The Scope of Adaptation of HIV Prevention Policy Actions by UNAIDS in the Context of Bangladesh

The Scope of Adaptation of HIV Prevention Policy Actions by UNAIDS in the Context of Bangladesh

Sovan Dey (Public Health Association Australia, Australia)
Copyright: © 2011 |Pages: 14
DOI: 10.4018/ijudh.2011040102
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Abstract

HIV/AIDS, a worldwide epidemic, affects Bangladesh, not only among the high risk groups, but also the general population. The number of HIV cases has increased recently, especially among injecting drug users, men who have sex with men, and female sex workers. Furthermore, unsafe blood supplies to hospitals and cross-border migration have worsened the current situation in the country. It is necessary for the Government and policy makers to consider revising the existing HIV/AIDS policy. Comparative content analysis is employed to analyze the National Policy on HIV/AIDS Prevention of Bangladesh (1997) with The Essential Policy Actions for Prevention proposed by UNAIDS (2005) in its policy position paper, `Intensifying HIV Prevention’. Recommendations are made for amendments to the Bangladesh policy after the analysis; the inclusion of religious leaders, people living with HIV/AIDS involved in policy making and programme implementation, and review and reform in some of the current legal frameworks regarding gender equity and stigma.
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Background

HIV/AIDS, a worldwide epidemic, also has an impact on Bangladesh, not only among the high risk groups but also the general population. Unsafe practices among injecting drug users (IDUs), particularly needle sharing and unprotected sexual behavior among high risk groups, such as MSM and commercial sex-workers have caused an increase in the number of HIV infected people (UNAIDS, 2006a; Islam & Conigrave, 2007). The number of HIV/AIDS cases has been increasing steadily since 1994, although Bangladesh had numerous prevention programs including epidemiological surveillance among high risk groups even before the first case was detected in the country in 1989 (NASP and Save the Children USA, 2006). Prevalence of HIV cases in 2005 among the certain risk groups in Bangladesh were:- less than 0.1% in adults, about 4.9% in IDUs and less than 1% in both MSM and female sex workers (USAID, 2008), even though there was a HIV prevention policy from 1997. While only 363 HIV positive cases were reported by the end of 2003, the number of new cases in 2007 raised to 1,207 (National AIDS/STD Programme (NASP)/Ministry of Health and Family Welfare, 2008). According to the estimation of National AIDS/STD Programme (NASP) by the end of 2005, around 7,500 adults and children were living with HIV in Bangladesh and by the end of 2007, UNAIDS estimated a higher total of 12, 000 HIV/AIDS cases (UNAIDS, 2008).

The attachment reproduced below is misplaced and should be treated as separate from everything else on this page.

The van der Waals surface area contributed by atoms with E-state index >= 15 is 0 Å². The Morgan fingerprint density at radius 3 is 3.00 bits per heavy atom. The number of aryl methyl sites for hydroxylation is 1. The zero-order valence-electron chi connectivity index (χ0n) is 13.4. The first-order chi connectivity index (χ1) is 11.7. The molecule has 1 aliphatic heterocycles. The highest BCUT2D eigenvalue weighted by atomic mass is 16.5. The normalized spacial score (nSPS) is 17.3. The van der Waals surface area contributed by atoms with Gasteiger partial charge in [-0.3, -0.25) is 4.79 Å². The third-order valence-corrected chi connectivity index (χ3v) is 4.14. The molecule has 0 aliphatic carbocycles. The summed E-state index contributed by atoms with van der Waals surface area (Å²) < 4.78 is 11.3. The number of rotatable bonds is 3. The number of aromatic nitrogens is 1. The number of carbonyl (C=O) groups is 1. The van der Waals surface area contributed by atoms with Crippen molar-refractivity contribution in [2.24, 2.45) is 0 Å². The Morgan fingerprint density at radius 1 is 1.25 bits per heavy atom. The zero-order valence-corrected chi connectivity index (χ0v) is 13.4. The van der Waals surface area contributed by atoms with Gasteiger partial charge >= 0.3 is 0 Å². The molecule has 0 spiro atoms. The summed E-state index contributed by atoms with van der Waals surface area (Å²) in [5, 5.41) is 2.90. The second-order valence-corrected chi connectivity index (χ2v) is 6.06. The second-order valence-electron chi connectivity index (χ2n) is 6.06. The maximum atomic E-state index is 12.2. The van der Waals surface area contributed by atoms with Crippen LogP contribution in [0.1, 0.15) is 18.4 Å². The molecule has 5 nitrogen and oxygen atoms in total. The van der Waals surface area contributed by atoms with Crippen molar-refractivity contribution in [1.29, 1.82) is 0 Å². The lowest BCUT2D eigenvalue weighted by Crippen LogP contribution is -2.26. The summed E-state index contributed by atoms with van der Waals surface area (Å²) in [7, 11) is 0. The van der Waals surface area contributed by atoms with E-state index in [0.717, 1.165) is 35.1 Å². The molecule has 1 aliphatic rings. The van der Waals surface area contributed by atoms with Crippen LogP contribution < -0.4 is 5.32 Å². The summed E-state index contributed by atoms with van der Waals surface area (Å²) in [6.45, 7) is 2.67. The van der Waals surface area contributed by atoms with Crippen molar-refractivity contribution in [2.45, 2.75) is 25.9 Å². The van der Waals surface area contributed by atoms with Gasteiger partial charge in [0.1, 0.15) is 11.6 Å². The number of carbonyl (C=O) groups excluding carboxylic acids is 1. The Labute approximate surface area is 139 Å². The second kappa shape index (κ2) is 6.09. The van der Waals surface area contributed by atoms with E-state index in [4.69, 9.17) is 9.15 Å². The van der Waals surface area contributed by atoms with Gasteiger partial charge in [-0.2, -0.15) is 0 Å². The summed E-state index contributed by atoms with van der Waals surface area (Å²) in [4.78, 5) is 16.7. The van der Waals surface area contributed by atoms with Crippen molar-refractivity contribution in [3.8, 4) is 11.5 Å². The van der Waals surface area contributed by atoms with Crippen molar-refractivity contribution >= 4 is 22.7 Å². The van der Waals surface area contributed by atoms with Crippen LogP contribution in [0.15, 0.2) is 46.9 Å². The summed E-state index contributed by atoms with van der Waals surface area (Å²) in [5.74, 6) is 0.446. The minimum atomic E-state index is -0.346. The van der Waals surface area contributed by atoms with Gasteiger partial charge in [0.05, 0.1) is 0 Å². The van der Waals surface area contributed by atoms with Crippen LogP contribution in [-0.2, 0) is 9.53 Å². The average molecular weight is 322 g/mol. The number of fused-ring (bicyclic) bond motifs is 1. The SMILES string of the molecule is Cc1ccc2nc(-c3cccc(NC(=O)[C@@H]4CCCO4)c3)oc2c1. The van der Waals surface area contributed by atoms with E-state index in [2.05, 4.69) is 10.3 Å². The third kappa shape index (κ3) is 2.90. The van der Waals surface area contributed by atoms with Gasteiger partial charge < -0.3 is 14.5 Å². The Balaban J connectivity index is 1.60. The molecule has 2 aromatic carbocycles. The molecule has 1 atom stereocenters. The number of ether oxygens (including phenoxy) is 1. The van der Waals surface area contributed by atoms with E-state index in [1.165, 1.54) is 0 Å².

A periodic survey for serological surveillance by Azim, Hussein, and Kelly (2005) revealed an increase in HIV prevalence among the IDUs from 1.4 to 4 percent from 1999 to 2004. According to the USAIDS survey report, HIV prevalence among the IDUs was 4.9 in 2005. Another survey in 2006 reported that the prevalence of HIV among IDUs increased to 7.0 percent in Dhaka City and to 10.5 percent in one of the neighbourhoods in comparison to 2000 (Azim, Khan, Haseen, Huq, Henning, & Pervez, 2008; NASP/Ministry of Health and Family Welfare, 2008). However, MSM and sex workers are reported to have prevalence below 1.0 percent since the beginning of the epidemic (Islam & Conigrave, 2007; NASP/Ministry of Health and Family Welfare, 2008). This prevalence may be due to incomplete data collection from high risk groups (NASP/Ministry of Health and Family Welfare, 2008). Because of the limited facilities in the country for sentinel surveillance and voluntary counseling and testing (VCT), the real incidence of HIV cases are underestimated. Stigma and discrimination attached to HIV are also important factors for under reporting in Bangladesh.

Another major factor contributing to Bangladesh’s HIV/AIDS vulnerability is cross-border interaction with high-prevalent countries such as Burma (Myanmar), India and Nepal (NASP/Ministry of Health and Family Welfare, 2008). Worldwide evidence suggests that the epidemic can spread easily and rapidly to other high risk groups, including sex-workers, MSM and their families and ultimately to the general population (NASP/Ministry of Health and Family Welfare, 2008).

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